Allstate CEO Tom Wilson said last week the company delivered “strong financial results,” more than doubling net income in part because of better insurance margins….
Though income tax rates have been lowered for residents, North Carolina collision repairers could soon encounter sales tax sticker shock from out-of-pocket customers — not to mention insurers with corporate offices out of the state.
Starting March 1, 2016, the state’s 4.75 percent sales tax will be applied to services related to the maintenance, repair or installation of “tangible personal property or a motor vehicle,” under the House Bill 97 budget legislation. The $21.74 billion budget bill was signed Sept. 18 by Republican Gov. Pat McCrory.
The Raleigh News & Observer reported Sept. 19 that income taxes would be cut $400 million to offset this.
As of April 2015, most North Carolina counties added another 2 percent sales tax on top, for a combined 6.75 sales and services tax rate.
The most recent Mitchell data estimated the price of the average collision repair at $2,884 in the second quarter of this year. At a 6.75 sales tax rate without any exemptions, that’s an extra $194.67.
North Carolina doesn’t tax paint and materials at the point of sale, only when purchased from the jobber, and perhaps it will exempt services related to them too. However, the application of the paint could still theoretically fall under the new definition of taxable retail revenue:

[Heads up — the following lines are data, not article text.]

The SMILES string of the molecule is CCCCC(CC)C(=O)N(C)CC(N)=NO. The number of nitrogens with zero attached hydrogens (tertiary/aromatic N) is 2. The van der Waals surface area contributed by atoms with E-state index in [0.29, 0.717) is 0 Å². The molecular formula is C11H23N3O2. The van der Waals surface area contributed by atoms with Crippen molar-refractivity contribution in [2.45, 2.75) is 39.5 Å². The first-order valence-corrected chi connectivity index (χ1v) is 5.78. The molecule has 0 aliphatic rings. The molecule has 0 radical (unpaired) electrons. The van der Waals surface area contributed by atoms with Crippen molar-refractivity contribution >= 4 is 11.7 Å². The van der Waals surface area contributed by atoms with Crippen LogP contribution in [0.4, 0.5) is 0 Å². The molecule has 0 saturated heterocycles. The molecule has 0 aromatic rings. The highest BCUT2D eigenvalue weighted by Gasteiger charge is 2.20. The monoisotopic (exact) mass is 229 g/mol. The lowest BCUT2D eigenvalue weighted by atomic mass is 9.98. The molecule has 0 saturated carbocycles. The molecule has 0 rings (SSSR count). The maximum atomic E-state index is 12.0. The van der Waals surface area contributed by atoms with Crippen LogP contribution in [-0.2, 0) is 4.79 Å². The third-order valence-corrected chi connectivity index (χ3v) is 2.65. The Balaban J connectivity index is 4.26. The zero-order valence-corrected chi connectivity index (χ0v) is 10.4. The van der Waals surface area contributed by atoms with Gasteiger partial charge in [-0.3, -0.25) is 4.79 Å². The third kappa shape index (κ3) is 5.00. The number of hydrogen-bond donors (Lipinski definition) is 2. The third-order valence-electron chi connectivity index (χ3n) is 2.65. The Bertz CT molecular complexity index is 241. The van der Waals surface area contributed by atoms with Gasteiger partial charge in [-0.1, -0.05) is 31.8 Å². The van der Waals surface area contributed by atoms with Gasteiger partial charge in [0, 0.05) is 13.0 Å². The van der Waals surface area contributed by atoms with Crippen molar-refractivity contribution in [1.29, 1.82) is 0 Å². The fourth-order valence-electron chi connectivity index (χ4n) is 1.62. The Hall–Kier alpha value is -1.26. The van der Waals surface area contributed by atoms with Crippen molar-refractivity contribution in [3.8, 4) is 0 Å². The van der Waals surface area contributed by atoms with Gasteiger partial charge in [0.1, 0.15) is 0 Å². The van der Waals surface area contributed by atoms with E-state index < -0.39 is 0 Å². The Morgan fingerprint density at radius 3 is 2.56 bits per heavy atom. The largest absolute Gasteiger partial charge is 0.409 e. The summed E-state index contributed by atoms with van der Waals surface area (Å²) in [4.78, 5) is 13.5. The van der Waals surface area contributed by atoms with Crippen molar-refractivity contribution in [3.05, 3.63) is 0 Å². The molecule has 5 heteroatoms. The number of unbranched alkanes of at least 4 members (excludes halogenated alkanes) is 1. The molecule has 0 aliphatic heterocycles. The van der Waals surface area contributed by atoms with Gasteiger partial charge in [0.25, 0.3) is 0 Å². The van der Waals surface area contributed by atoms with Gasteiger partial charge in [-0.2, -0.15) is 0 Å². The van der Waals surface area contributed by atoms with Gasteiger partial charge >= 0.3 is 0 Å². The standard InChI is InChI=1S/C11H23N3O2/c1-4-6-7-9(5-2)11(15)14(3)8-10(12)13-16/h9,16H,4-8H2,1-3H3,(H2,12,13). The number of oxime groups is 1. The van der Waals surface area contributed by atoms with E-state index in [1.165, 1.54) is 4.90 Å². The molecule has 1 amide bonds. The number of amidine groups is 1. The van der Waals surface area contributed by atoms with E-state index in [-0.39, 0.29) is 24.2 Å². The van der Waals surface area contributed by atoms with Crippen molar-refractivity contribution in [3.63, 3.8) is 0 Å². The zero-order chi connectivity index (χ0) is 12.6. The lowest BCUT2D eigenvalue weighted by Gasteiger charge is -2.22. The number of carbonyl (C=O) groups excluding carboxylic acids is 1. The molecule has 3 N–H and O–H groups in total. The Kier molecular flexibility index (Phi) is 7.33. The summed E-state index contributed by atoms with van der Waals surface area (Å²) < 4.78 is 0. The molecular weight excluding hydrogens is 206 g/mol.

“The general rate applies to the sales price of or the gross receipts derived from repair, maintenance, and installation services.”
More answers on how it’ll apply for businesses should be coming shortly.
Trevor Johnson, spokesman for the North Carolina Department of Revenue, said a general “heads-up” should be released about next week to the business community regarding the new law.
That will be followed by a set of industry-specific guidelines. Johnson said the agency hopes to release the latter no later than Jan. 1, 2016, given the March 1, 2016, start date for the tax.
The News & Observer, citing legislative projections, reported North Carolinans making less than $30,000 a year would only see income taxes fall at most about $50 from a prior tax bill that was at most $500. Households with combined incomes of more than $95,000 would on average see taxes fall $476, the newspaper reported.
“Conceivably, it could take some older cars off the road,” Randy Richards, owner of Precision International, told the Asheville Citizen-Times. “If you’re driving let’s say a 12-year-old car (needing major repair work), is that going to make you decide to get rid of the car? Probably not, but over the long run is it going to hurt the average pocketbook? Yeah.”
Raleigh News & Observer, Sept. 19, 2015
Asheville Citizen-Times, Sept. 26, 2015